Ag flying has different faces. Seeding and dry fertilizer work involves dropping from a spreader; a lot of trips, a lot of takeoffs and landings, due to the amount of material dispensed. Spray work is high volume at many gallons per acre to ultra low volume at up to a gallon per acre, roughly speaking, and anywhere on the spectrum in between. Herbicide work carries the biggest risk, because of the potential damage to susceptible crops (drift damage). Pesticides are more toxic. Handling either one is common sense.

A part of ag aviation, but a separate category is aerial firefighting. Almost never on level ground, it involves large air tankers (multi engine, mostly the BAE-146 or variants, today, up to the DC-10 and B747. The bulk of the fleet nationwide, held in private companies under contract, is made up of Air Tractor 802's. There is zero chance of getting into that right now, for you, but a direction that you might think about. It's not about farming, but firefighting, and it's all mountain flying, often low visibility, moderate to severe or greater turbulence, rough country.

Before you commit to a school or give them money, talk to former students and see who got employed and what they think. Talk to as many ag operators as you can; see what their requirements will be if they bring a new pilot on, and if they'll need to see an ag school, and if so, which one.

Ag work has the perpetual problem of being employed every few months. If you're doing ISR work then you're used to rotating schedules, but you know you'll get paid again and when. Not so with ag. There's no salary, and you don't know when you'll fly, or how much. When you're not flying, that is when the season is over or before it starts, it's not easy to find work. Few people want to hire part year, and fewer of those during the winter.

The biggest hurdle for you will be lack of conventional gear experience and utility flying. There is always a steady flow of pilots who want to do ag, but who aren't qualified or committed, and most operators don't take enquiries too seriously for that reason. I can't stress highly enough that it's not a hobby. It's a living, a profession, and failure to take it very seriously will result in grief. There are a lot of pilots who have done ag for a great many years, successfully, but the statistics and the reputation exist largely because of the inexperienced ones that buy it early on, and drag the longevity numbers down. You don't want to be one of those who ends his career early on the bottom half. Take it seriously. Have fun, make some money, but take it seriously.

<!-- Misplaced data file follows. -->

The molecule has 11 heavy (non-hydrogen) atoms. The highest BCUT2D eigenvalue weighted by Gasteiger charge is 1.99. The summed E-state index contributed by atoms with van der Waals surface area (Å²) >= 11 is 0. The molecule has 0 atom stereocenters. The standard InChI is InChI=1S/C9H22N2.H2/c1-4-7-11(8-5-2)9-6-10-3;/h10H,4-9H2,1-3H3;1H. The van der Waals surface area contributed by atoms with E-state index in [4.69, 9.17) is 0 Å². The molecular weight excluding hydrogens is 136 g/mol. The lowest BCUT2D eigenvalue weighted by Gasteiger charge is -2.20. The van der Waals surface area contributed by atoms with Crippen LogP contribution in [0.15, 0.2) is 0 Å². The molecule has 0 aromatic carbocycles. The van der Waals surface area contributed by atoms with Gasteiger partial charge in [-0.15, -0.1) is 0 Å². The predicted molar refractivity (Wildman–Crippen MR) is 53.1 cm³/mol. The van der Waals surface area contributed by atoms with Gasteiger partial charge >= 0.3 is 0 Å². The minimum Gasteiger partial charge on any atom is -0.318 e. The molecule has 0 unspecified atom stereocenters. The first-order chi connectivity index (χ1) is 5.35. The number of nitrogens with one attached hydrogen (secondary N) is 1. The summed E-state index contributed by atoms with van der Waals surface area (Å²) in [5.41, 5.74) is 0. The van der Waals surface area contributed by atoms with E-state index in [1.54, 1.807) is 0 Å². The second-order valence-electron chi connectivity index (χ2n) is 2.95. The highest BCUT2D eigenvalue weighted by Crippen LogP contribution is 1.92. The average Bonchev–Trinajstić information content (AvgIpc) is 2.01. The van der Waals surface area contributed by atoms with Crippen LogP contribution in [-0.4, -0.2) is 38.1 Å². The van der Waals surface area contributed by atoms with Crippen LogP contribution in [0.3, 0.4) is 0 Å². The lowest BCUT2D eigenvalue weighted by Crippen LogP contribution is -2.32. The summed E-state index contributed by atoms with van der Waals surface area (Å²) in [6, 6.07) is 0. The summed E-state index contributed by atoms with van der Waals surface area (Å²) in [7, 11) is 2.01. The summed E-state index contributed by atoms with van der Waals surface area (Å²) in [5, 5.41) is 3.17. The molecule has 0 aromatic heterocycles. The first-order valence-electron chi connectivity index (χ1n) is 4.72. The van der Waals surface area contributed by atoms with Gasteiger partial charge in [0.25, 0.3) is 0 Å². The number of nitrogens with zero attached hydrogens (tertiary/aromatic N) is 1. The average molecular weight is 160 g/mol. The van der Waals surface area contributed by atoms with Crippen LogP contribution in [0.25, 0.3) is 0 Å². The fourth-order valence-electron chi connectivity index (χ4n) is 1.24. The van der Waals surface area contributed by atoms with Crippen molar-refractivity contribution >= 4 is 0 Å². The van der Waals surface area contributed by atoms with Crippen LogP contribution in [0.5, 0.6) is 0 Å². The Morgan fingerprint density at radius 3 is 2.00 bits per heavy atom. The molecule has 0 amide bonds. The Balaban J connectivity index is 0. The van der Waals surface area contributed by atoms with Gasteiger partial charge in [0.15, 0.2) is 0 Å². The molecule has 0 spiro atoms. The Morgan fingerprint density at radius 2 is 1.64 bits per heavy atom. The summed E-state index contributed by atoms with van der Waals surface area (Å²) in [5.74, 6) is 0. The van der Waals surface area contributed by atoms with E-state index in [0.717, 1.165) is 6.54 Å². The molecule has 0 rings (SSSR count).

JohnBurke is offline   Reply With Quote
Old 03-14-2018, 07:26 AM   #8  
Line Holder
Thread Starter
 
Joined APC: Nov 2014
Posts: 70
Default

Thanks for the replies John and Dustr. I've done a little digging and I'm not sure this type of job would work out for me. At least not in the short term. I would more than likely have to move out of the city and I don't think I can get the wife on board with that. I'll keep your advice in the back of my head in case things change.

Cheers
KA350Driver is offline   Reply With Quote
 
 
 

 
Reply
 



Thread Tools Search this Thread
Search this Thread:

Advanced Search
Display Modes

Posting Rules
You may not post new threads
You may not post replies
You may not post attachments
You may not edit your posts

BB code is On
Smilies are On
[IMG] code is On
HTML code is Off
Trackbacks are On
Pingbacks are On
Refbacks are On


Related Topics
Thread Thread Starter Forum Replies Last Post
Update UPS Application? E2CMaster UPS 25 08-30-2017 02:55 PM
Application FLYMIA JetBlue 3 08-02-2017 06:45 PM
Application Question countruben1 American 14 05-31-2017 06:55 PM
Aerial Survey Pilot - Huntsville AL natlitter Part 91 and Low Time 3 04-08-2016 08:50 PM
Family Airline laserman2431 Major 119 10-18-2012 07:26 PM


All times are GMT -8. The time now is 10:34 AM.


vBulletin® v3.9.3.5, Copyright ©2000-2018, vBulletin Solutions, Inc.
Search Engine Optimization by vBSEO 3.6.1
User Alert System provided by Advanced User Tagging v3.3.0 (Lite) - vBulletin Mods & Addons Copyright © 2018 DragonByte Technologies Ltd.
Copyright ©2000 - 2017 MH Sub I, LLC dba Internet Brands